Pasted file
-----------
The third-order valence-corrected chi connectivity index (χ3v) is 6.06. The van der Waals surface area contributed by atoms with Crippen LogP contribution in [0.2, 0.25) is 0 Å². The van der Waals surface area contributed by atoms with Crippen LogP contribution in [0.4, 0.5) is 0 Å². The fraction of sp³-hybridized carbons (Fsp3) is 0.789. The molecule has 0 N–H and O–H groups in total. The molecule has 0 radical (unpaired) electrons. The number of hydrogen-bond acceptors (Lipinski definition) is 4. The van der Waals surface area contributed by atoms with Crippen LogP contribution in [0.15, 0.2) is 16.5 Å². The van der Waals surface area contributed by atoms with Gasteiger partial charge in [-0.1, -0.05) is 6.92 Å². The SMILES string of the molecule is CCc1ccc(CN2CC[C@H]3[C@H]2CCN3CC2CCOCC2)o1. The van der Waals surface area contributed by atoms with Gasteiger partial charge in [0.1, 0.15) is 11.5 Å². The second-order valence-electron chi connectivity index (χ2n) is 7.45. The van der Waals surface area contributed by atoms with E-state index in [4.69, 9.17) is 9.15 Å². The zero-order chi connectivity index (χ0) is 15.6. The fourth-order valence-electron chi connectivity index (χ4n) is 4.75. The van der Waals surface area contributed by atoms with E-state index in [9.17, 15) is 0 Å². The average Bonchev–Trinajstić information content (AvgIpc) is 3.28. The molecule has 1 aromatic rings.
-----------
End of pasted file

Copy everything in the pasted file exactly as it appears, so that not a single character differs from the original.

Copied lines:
The third-order valence-corrected chi connectivity index (χ3v) is 6.06. The van der Waals surface area contributed by atoms with Crippen LogP contribution in [0.2, 0.25) is 0 Å². The van der Waals surface area contributed by atoms with Crippen LogP contribution in [0.4, 0.5) is 0 Å². The fraction of sp³-hybridized carbons (Fsp3) is 0.789. The molecule has 0 N–H and O–H groups in total. The molecule has 0 radical (unpaired) electrons. The number of hydrogen-bond acceptors (Lipinski definition) is 4. The van der Waals surface area contributed by atoms with Crippen LogP contribution in [0.15, 0.2) is 16.5 Å². The van der Waals surface area contributed by atoms with Gasteiger partial charge in [-0.1, -0.05) is 6.92 Å². The SMILES string of the molecule is CCc1ccc(CN2CC[C@H]3[C@H]2CCN3CC2CCOCC2)o1. The van der Waals surface area contributed by atoms with Gasteiger partial charge in [0.1, 0.15) is 11.5 Å². The second-order valence-electron chi connectivity index (χ2n) is 7.45. The van der Waals surface area contributed by atoms with E-state index in [4.69, 9.17) is 9.15 Å². The zero-order chi connectivity index (χ0) is 15.6. The fourth-order valence-electron chi connectivity index (χ4n) is 4.75. The van der Waals surface area contributed by atoms with E-state index in [9.17, 15) is 0 Å². The average Bonchev–Trinajstić information content (AvgIpc) is 3.28. The molecule has 1 aromatic rings.